Into The Wild

Directed by Sean Penn, Written by Jon Krakauer (book) and Sean Penn (screenplay)
Screening at FACT from 16th November 2007

Reviewed by Colin Serjent

A major contradiction about this film, based on Chris McCandless – who wanted anonymity in his overriding desire to escape from the American rat race - is that his name and his deeds have been publicised around the world via the bestselling book. The film of the book, which includes a lot of literary allusions, is split into chapters written about McCandless by Jon Krakauer.

McCandless rejected mainstream society, but that same society now portrays him as a hero.

Another aspect which would have appalled McCandless - who died in the wilds of Alaska in 1992 - is that director Sean Penn received total cooperation from his family in the making of the film, even though McCandless basically disowned them, except for his sister.

Although it is beautifully photographed by Eric Gautier (The Motorcycle Diaries), and is a cracking story, full of the love of nature, reflection. pathos, regret, abject loneliness, revenge and everything else which constitutes being alive, does McCandless deserve this tribute?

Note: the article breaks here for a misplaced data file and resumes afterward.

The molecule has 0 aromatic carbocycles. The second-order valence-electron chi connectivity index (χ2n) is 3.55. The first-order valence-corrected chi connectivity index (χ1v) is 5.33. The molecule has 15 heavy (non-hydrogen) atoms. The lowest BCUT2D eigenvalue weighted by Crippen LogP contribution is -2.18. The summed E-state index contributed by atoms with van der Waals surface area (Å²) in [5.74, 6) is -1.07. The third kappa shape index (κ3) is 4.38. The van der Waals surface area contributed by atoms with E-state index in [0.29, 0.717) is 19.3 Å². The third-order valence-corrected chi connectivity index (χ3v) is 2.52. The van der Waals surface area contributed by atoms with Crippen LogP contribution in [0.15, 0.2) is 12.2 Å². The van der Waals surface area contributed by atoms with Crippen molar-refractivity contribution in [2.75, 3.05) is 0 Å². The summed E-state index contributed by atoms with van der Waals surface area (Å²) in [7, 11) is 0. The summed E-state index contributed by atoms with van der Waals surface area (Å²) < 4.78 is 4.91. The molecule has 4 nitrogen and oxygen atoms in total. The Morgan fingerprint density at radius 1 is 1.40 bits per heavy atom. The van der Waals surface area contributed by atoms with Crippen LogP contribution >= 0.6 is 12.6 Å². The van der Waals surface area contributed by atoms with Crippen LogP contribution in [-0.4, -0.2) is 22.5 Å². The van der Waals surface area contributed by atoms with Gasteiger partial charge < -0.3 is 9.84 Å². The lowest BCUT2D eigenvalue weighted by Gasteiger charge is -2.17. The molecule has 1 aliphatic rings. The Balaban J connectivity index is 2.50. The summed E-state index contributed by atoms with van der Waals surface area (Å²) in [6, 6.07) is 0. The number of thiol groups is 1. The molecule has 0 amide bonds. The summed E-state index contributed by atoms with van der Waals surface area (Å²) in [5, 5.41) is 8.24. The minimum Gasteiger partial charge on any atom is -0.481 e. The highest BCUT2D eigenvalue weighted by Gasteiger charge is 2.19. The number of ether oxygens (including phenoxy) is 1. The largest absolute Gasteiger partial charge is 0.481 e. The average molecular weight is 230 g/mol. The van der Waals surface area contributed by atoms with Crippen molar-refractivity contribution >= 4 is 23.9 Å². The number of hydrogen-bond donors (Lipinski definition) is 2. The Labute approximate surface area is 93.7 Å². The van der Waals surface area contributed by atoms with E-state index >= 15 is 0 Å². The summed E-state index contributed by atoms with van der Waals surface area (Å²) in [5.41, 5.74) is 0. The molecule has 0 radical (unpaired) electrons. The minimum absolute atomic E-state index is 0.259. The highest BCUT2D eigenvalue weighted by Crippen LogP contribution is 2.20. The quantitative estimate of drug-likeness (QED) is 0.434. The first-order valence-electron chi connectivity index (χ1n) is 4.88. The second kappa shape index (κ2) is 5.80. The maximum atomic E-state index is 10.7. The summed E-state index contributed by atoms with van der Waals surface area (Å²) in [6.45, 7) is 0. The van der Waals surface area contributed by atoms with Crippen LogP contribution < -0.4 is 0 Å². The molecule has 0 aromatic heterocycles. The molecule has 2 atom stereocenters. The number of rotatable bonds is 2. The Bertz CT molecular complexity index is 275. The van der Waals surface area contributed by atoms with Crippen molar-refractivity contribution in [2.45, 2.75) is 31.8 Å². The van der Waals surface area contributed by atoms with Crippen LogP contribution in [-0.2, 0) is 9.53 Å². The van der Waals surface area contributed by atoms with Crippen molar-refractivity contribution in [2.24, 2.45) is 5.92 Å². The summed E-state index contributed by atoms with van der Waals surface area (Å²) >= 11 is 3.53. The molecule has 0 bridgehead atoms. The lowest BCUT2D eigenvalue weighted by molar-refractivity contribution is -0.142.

In an early shot, Alexander Supertram - a name which McCandless took on board after setting out on his quest to escape into the wilderness - sets fire to a bunch of dollar bills, after destroying his ID card, and yet on he picks up a cheque from a post office as payment for the work he undertook on a farm.

He professes to love nature yet repeatedly shoots animals and birds in cold blood in order to stay alive.

Is he totally selfish in his quest for isolation, or does he have a steely self-belief in being able to turn his back on people who become enchanted with him on his travels? They include the two ageing hippy travellers, the pretty young folk singer, and in what is the most heartfelt part of the film, the desperately lonely old man, Ron (Hal Holbrook), who asks to adopt him in order to keep alive his family name.

I guess it is the former because he rejects them all.

McCandless had walked out of his comfortable home, leaving behind his parents (William Hurt and Marcias Gay Harden), who had had a suspect relationship together that deeply hurt their son, as well as his sister Carine (Jena Malone).

Highly intelligent - he was destined to go to Harvard Law School - he also proved very resourceful in the manner in which he was able to adapt to the often harsh climate of Alaska.

But a question arises regarding his time in this terrain - how does Krakauer know what he did while hidden away alone in the abandoned bus in the mountains which he used as his home?

What is Penn trying to say in the making of this film? Many theories have been put forward, including are people still able to escape from the ever-increasing iron grip of the materialist mentality dominant in the USA.

Whatever he is trying to comment on, Penn, despite the reservations mentioned earlier, has made a great film. One of the best of 2007 without question.

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